ST. LOUIS -- Leadoff batter Matt Carpenter went deep for a home run and quick Cardinals lead in the bottom of the first inning off Kyle Hendricks in Game 2 of the National League Division Series on Saturday, but the Cubs answered in the top of the second with five unearned runs off left-hander Jaime Garcia. The Cardinals lost the game, 6-3.
The Cubs got to Garcia in a big way in the second inning as the lefty unraveled. Of the five unearned runs, two scored on squeeze bunts plus an RBI single by Dexter Fowler and a two-run homer by Jorge Soler that made it a 5-1 deficit. Garcia botched the first bunt, from Hendricks, and threw the ball away at first base, which put the Cubs in position for the big inning.
Garcia exited before the top of the third due to a stomach virus, and Cardinals manager Mike Matheny went to Lance Lynn. Lynn, who allowed one run in the third, was slated to start Game 4 at Wrigley Field on Tuesday.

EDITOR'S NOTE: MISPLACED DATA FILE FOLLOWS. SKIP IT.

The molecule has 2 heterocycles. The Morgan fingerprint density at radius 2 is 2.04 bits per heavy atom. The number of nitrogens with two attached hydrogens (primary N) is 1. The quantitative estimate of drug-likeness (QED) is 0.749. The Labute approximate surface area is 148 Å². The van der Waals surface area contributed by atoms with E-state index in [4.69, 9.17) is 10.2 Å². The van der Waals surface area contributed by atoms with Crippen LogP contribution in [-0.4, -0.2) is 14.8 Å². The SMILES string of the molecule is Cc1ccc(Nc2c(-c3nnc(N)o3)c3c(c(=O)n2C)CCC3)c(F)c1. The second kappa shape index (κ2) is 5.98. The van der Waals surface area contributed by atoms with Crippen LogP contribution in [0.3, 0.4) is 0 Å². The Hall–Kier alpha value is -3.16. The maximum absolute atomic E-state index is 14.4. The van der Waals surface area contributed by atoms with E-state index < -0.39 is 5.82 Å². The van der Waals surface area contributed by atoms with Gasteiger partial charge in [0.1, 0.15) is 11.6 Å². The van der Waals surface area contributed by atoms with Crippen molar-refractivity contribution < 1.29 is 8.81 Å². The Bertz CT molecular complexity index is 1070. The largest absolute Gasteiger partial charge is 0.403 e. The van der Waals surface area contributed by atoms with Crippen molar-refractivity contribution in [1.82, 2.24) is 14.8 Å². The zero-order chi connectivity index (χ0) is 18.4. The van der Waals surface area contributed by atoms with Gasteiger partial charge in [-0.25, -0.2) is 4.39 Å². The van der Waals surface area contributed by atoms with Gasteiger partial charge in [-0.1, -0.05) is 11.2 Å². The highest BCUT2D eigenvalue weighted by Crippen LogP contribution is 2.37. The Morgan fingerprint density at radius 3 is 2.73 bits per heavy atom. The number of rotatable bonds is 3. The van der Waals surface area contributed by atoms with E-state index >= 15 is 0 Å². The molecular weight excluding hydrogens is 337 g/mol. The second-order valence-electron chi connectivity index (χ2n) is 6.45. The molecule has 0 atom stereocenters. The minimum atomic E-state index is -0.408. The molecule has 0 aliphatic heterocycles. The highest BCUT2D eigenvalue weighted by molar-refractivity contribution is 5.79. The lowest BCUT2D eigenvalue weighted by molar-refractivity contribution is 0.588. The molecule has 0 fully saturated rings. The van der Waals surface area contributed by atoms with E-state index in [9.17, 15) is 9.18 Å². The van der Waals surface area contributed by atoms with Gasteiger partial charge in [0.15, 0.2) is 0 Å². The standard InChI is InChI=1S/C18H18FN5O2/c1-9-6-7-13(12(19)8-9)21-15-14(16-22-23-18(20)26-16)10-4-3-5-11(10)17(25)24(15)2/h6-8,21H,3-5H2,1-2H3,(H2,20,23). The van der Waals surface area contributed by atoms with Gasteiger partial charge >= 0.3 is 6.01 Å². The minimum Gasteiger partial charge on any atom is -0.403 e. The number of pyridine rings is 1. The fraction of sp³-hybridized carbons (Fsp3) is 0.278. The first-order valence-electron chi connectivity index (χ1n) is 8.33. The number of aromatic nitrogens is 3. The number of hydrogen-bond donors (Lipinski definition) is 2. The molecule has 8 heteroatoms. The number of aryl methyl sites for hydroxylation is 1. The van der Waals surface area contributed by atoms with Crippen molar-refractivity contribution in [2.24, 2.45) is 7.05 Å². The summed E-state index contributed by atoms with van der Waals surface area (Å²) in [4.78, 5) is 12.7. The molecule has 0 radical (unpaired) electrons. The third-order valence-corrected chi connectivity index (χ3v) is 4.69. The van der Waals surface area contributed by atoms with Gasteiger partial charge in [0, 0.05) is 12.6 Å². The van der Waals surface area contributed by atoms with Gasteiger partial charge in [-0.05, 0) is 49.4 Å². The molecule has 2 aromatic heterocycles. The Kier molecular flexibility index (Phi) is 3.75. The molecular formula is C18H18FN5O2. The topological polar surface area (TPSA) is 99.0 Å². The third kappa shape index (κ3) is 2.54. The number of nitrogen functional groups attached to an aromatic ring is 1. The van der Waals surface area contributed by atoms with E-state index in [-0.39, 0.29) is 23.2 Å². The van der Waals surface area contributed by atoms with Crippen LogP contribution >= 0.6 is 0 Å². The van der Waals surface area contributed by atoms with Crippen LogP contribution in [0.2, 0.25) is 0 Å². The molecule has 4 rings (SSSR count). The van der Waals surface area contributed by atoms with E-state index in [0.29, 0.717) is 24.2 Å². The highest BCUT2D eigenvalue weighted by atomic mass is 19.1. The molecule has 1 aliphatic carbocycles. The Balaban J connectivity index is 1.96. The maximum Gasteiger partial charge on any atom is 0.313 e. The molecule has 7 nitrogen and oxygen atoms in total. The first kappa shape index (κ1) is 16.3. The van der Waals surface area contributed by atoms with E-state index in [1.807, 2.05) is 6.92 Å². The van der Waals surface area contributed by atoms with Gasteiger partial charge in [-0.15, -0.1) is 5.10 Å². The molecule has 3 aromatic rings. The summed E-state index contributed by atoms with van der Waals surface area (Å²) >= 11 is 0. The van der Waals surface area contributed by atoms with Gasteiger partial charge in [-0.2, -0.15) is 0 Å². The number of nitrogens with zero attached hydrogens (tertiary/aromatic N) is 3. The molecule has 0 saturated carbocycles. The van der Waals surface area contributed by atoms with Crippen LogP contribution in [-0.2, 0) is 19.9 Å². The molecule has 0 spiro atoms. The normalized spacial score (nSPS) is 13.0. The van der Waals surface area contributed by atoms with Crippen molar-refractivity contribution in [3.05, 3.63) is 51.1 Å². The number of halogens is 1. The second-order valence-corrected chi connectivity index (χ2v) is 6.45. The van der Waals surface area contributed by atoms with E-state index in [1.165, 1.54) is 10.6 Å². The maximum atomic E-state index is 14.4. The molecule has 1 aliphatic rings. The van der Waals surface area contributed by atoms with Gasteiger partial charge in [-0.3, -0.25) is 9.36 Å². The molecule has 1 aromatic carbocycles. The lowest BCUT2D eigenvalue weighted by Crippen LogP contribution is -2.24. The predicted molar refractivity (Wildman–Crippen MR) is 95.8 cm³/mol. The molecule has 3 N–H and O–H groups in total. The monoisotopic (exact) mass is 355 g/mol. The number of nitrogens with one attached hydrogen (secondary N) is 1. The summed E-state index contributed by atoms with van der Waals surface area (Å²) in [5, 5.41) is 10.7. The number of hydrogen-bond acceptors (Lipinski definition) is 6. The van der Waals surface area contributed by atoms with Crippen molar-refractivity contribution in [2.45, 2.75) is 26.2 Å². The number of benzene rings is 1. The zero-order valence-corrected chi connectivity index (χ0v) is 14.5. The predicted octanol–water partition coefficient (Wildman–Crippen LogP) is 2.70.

"I just kind of wanted to see how it looked," Matheny said. "This was [Lynn's] day for a side anyhow, so we could get him in, get him out, maybe get an opportunity to put another bat in there and get us going."
Carpenter hit a 1-2 pitch from Hendricks to straightaway center field, where it landed on the grassy hill beyond the fence. According to Statcast™, it had an exit velocity of 103 mph and was projected to travel 412 feet.
It was the third homer in just two innings of play for the Cardinals. In the eighth inning of their 4-0 victory over Chicago in Game 1, pinch-hitter Tommy Pham hit a solo homer against Jon Lester and fellow rookie Stephen Piscotty took reliever Pedro Strop deep with a two-run shot to ice the game.
It was the third leadoff home run in the postseason in franchise history and the first since Fernando Vina did it in Game 3 of the 2000 NL Division Series at Atlanta. Lou Brock was the first to do it for the franchise, in Game 4 of the 1968 World Series against the Tigers.
Mark Sheldon is a reporter for MLB.com. Read his blog, Mark My Word, follow him on Twitter @m_sheldon and Facebook and listen to his podcast. This story was not subject to the approval of Major League Baseball or its clubs.